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EXO LIFE
RNA capable of catalyzing electron transfer on early earth with iron's help
by Staff Writers
Atlanta GA (SPX) May 23, 2013


Georgia Tech School of Chemistry and Biochemistry postdoctoral fellow Chiaolong Hsiao (left) and professor Loren Williams examine on a light box a polyacrylamide gel surrounded by an iron solution to determine whether RNA is stable in the iron solution. Credit: Georgia Tech Photo: Gary Meek.

A new study shows how complex biochemical transformations may have been possible under conditions that existed when life began on the early Earth. The study shows that RNA is capable of catalyzing electron transfer under conditions similar to those of the early Earth.

Because electron transfer, the moving of an electron from one chemical species to another, is involved in many biological processes - including photosynthesis, respiration and the reduction of RNA to DNA - the study's findings suggest that complex biochemical transformations may have been possible when life began.

There is considerable evidence that the evolution of life passed through an early stage when RNA played a more central role, before DNA and coded proteins appeared. During that time, more than 3 billion years ago, the environment lacked oxygen but had an abundance of soluble iron.

"Our study shows that when RNA teams up with iron in an oxygen-free environment, RNA displays the powerful ability to catalyze single electron transfer, a process involved in the most sophisticated biochemistry, yet previously uncharacterized for RNA," said Loren Williams, a professor in the School of Chemistry and Biochemistry at the Georgia Institute of Technology.

The results of the study were scheduled to be published online on May 19, 2013, in the journal Nature Chemistry. The study was sponsored by the NASA Astrobiology Institute, which established the Center for Ribosomal Origins and Evolution (Ribo Evo) at Georgia Tech.

Free oxygen gas was almost nonexistent in the Earth's atmosphere more than 3 billion years ago. When free oxygen began entering the environment as a product of photosynthesis, it turned the earth's iron to rust, forming massive banded iron formations that are still mined today.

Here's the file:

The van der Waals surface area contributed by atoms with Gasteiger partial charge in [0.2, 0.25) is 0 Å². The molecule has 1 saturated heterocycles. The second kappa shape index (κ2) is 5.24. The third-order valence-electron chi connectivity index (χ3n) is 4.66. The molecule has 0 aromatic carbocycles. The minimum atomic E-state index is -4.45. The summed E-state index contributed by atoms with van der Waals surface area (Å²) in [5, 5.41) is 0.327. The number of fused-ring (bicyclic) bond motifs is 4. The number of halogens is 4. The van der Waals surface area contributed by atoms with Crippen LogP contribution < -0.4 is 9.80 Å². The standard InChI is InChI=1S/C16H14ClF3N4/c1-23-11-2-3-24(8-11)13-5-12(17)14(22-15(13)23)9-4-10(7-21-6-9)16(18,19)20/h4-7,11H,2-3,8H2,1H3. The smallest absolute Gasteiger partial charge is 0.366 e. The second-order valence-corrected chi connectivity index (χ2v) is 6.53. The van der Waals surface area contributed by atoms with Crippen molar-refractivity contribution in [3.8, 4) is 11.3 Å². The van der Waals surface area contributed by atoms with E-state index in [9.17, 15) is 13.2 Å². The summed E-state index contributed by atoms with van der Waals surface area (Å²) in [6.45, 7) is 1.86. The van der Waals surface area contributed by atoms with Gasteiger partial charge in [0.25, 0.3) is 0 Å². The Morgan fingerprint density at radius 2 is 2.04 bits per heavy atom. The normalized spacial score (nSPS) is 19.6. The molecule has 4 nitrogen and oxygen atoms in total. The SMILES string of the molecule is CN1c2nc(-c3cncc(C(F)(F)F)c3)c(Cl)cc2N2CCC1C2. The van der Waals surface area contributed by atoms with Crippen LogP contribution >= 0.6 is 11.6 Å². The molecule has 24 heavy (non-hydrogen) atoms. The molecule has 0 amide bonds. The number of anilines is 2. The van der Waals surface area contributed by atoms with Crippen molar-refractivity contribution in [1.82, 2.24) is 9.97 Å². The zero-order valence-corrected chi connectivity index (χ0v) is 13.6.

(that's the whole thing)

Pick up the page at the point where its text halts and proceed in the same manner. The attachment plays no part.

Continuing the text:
The free oxygen produced by advanced organisms caused iron to be toxic, even though it was - and still is - a requirement for life. Williams believes the environmental transition caused a slow shift from the use of iron to magnesium for RNA binding, folding and catalysis.

Williams and Georgia Tech School of Chemistry and Biochemistry postdoctoral fellow Chiaolong Hsiao used a standard peroxidase assay to detect electron transfer in solutions of RNA and either the iron ion, Fe2+, or magnesium ion, Mg2+. For 10 different types of RNA, the researchers observed catalysis of single electron transfer in the presence of iron and absence of oxygen.

They found that two of the most abundant and ancient types of RNA, the 23S ribosomal RNA and transfer RNA, catalyzed electron transfer more efficiently than other types of RNA. However, none of the RNA and magnesium solutions catalyzed single electron transfer in the oxygen-free environment.

"Our findings suggest that the catalytic competence of RNA may have been greater in early Earth conditions than in present conditions, and our experiments may have revived a latent function of RNA," added Williams, who is also director of the RiboEvo Center.

This new study expands on research published in May 2012 in the journal PLoS ONE. In the previous work, Williams led a team that used experiments and numerical calculations to show that iron, in the absence of oxygen, could substitute for magnesium in RNA binding, folding and catalysis.

The researchers found that RNA's shape and folding structure remained the same and its functional activity increased when magnesium was replaced by iron in an oxygen-free environment.

In future studies, the researchers plan to investigate whether other unique functions may have been conferred on RNA through interaction with a variety of metals available on the early Earth.

In addition to Williams and Hsiao, Georgia Tech School of Biology professors Roger Wartell and Stephen Harvey, and Georgia Tech School of Chemistry and Biochemistry professor Nicholas Hud, also contributed to this work as co-principal investigators in the Ribo Evo Center at Georgia Tech.

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